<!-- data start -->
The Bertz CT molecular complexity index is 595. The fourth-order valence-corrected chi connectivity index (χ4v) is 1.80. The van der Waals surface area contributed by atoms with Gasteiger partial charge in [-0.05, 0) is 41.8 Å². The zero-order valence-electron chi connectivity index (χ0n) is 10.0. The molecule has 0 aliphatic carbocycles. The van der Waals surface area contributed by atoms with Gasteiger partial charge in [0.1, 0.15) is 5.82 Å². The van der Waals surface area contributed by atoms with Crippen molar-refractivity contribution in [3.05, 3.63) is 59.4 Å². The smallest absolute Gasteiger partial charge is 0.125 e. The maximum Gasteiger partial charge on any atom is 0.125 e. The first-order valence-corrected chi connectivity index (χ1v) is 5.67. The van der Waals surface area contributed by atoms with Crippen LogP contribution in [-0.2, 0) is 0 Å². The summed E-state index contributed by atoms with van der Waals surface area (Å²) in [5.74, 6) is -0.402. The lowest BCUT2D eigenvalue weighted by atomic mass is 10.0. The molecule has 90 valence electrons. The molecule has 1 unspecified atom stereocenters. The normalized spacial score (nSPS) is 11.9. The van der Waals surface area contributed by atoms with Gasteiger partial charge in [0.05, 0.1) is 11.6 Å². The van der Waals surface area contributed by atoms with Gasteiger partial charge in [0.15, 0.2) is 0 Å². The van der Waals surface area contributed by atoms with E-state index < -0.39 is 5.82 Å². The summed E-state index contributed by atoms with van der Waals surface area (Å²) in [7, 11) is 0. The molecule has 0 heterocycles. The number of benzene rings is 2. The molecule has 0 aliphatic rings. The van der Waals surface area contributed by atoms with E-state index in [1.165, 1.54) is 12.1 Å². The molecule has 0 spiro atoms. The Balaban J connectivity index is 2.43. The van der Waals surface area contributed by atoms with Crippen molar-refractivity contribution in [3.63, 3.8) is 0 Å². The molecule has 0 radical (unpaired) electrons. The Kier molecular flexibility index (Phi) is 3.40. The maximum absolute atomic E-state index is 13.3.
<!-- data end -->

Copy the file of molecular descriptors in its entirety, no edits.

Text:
The Bertz CT molecular complexity index is 595. The fourth-order valence-corrected chi connectivity index (χ4v) is 1.80. The van der Waals surface area contributed by atoms with Gasteiger partial charge in [-0.05, 0) is 41.8 Å². The zero-order valence-electron chi connectivity index (χ0n) is 10.0. The molecule has 0 aliphatic carbocycles. The van der Waals surface area contributed by atoms with Gasteiger partial charge in [0.1, 0.15) is 5.82 Å². The van der Waals surface area contributed by atoms with Crippen molar-refractivity contribution in [3.05, 3.63) is 59.4 Å². The smallest absolute Gasteiger partial charge is 0.125 e. The maximum Gasteiger partial charge on any atom is 0.125 e. The first-order valence-corrected chi connectivity index (χ1v) is 5.67. The van der Waals surface area contributed by atoms with Crippen LogP contribution in [-0.2, 0) is 0 Å². The summed E-state index contributed by atoms with van der Waals surface area (Å²) in [5.74, 6) is -0.402. The lowest BCUT2D eigenvalue weighted by atomic mass is 10.0. The molecule has 90 valence electrons. The molecule has 1 unspecified atom stereocenters. The normalized spacial score (nSPS) is 11.9. The van der Waals surface area contributed by atoms with Gasteiger partial charge in [0.05, 0.1) is 11.6 Å². The van der Waals surface area contributed by atoms with Gasteiger partial charge in [0.15, 0.2) is 0 Å². The van der Waals surface area contributed by atoms with E-state index < -0.39 is 5.82 Å². The summed E-state index contributed by atoms with van der Waals surface area (Å²) in [7, 11) is 0. The molecule has 0 heterocycles. The number of benzene rings is 2. The molecule has 0 aliphatic rings. The van der Waals surface area contributed by atoms with E-state index in [1.165, 1.54) is 12.1 Å². The molecule has 0 spiro atoms. The Balaban J connectivity index is 2.43. The van der Waals surface area contributed by atoms with Crippen molar-refractivity contribution in [3.63, 3.8) is 0 Å². The molecule has 0 radical (unpaired) electrons. The Kier molecular flexibility index (Phi) is 3.40. The maximum absolute atomic E-state index is 13.3.